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6 - Mexico’s New Slavery

A Critique of Neo-abolitionism to Combat Human Trafficking (la trata de personas)

Published online by Cambridge University Press:  18 June 2021

Genevieve LeBaron
Affiliation:
University of Sheffield
Jessica R. Pliley
Affiliation:
Texas State University, San Marcos
David W. Blight
Affiliation:
Yale University, Connecticut
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Summary

This chapter examines contemporary New Abolitionism as it redefined human trafficking law in Mexico. Until 2012, Mexico’s federal law understood human trafficking consistent with the United Nations protocol as action, means, and purpose. Under the ultra-right presidential administration of Felipe Calderón Hinojosa (2006–2012), New Abolitionists attained a level of national political influence and mounted a successful campaign to replace existing law with legislation defining human trafficking as slavery. New Abolitionists likewise framed human trafficking as a lucrative activity of drug cartel networks. Linking human trafficking to international organized crime fostered a new alliance between Calderón and President George W. Bush based on mutual national security interests against cartel violence and a shared view that human trafficking included sex work. With the advance of the General Law, although dubious according to labor rights and feminist critics, Neo-Abolitionism gained traction within anti-feminicide (feminicidio) circles as a potential legal instrument to fight gender violence and sexual exploitation. The drift of anti-feminicide politics toward Neo-Abolitionism, although incomplete, departed from customary feminist advocacy of labor and sex worker rights for greater individual freedoms. In such reconfigurations, violent and often lethal security measures to combat the war on drugs transferred to the fight against human trafficking.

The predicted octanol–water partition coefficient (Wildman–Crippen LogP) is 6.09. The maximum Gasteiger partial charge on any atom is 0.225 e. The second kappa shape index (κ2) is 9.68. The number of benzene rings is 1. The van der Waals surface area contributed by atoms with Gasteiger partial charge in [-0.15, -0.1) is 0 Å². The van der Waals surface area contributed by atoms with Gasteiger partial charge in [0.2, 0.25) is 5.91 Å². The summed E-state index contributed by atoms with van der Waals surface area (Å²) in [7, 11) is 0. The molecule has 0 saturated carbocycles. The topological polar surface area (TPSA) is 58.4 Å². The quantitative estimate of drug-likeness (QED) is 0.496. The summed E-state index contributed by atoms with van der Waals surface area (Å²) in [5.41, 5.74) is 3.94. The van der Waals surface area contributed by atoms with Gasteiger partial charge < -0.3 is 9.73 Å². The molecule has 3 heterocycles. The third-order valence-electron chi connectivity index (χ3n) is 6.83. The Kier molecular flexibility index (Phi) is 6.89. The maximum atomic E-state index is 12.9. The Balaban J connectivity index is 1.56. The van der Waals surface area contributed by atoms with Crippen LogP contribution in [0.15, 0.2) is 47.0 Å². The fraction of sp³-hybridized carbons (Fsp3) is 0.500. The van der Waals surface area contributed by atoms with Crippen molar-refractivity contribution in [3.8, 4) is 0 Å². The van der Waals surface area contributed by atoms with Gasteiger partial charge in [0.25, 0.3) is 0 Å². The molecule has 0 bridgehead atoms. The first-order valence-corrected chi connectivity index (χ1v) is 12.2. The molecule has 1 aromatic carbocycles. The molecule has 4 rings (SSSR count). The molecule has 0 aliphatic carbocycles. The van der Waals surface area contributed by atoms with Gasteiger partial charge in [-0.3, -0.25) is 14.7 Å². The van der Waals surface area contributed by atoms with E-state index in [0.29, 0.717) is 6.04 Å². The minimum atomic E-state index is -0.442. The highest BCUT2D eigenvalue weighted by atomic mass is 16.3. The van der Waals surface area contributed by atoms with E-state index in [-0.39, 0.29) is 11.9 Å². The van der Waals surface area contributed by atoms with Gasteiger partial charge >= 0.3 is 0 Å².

Type
Chapter
Information
Fighting Modern Slavery and Human Trafficking
History and Contemporary Policy
, pp. 119 - 140
Publisher: Cambridge University Press
Print publication year: 2021

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